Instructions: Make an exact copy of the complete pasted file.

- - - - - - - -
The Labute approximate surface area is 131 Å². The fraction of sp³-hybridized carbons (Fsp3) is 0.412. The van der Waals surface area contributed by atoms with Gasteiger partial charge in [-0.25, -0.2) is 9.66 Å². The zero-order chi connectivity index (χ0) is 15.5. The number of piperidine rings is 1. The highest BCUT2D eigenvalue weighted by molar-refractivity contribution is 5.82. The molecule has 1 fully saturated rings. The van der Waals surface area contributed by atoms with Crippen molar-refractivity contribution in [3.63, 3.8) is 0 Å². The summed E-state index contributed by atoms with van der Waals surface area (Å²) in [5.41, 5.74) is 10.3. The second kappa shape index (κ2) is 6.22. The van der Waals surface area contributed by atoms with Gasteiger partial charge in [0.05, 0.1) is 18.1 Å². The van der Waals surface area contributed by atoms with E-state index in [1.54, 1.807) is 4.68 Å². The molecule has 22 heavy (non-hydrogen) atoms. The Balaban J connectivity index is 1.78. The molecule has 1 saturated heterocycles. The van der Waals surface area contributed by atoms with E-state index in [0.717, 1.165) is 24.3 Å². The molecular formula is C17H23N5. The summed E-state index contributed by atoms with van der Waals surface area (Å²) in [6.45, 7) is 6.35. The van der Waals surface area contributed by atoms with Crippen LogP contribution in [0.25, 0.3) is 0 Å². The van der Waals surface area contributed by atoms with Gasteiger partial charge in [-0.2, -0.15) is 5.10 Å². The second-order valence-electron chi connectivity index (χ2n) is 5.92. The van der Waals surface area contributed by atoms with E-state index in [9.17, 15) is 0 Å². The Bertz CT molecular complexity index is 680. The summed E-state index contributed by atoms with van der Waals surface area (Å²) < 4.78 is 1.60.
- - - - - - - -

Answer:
The Labute approximate surface area is 131 Å². The fraction of sp³-hybridized carbons (Fsp3) is 0.412. The van der Waals surface area contributed by atoms with Gasteiger partial charge in [-0.25, -0.2) is 9.66 Å². The zero-order chi connectivity index (χ0) is 15.5. The number of piperidine rings is 1. The highest BCUT2D eigenvalue weighted by molar-refractivity contribution is 5.82. The molecule has 1 fully saturated rings. The van der Waals surface area contributed by atoms with Crippen molar-refractivity contribution in [3.63, 3.8) is 0 Å². The summed E-state index contributed by atoms with van der Waals surface area (Å²) in [5.41, 5.74) is 10.3. The second kappa shape index (κ2) is 6.22. The van der Waals surface area contributed by atoms with Gasteiger partial charge in [0.05, 0.1) is 18.1 Å². The van der Waals surface area contributed by atoms with E-state index in [1.54, 1.807) is 4.68 Å². The molecule has 22 heavy (non-hydrogen) atoms. The Balaban J connectivity index is 1.78. The molecule has 1 saturated heterocycles. The van der Waals surface area contributed by atoms with E-state index in [0.717, 1.165) is 24.3 Å². The molecular formula is C17H23N5. The summed E-state index contributed by atoms with van der Waals surface area (Å²) in [6.45, 7) is 6.35. The van der Waals surface area contributed by atoms with Crippen LogP contribution in [0.25, 0.3) is 0 Å². The van der Waals surface area contributed by atoms with Gasteiger partial charge in [-0.2, -0.15) is 5.10 Å². The second-order valence-electron chi connectivity index (χ2n) is 5.92. The van der Waals surface area contributed by atoms with E-state index in [9.17, 15) is 0 Å². The Bertz CT molecular complexity index is 680. The summed E-state index contributed by atoms with van der Waals surface area (Å²) < 4.78 is 1.60.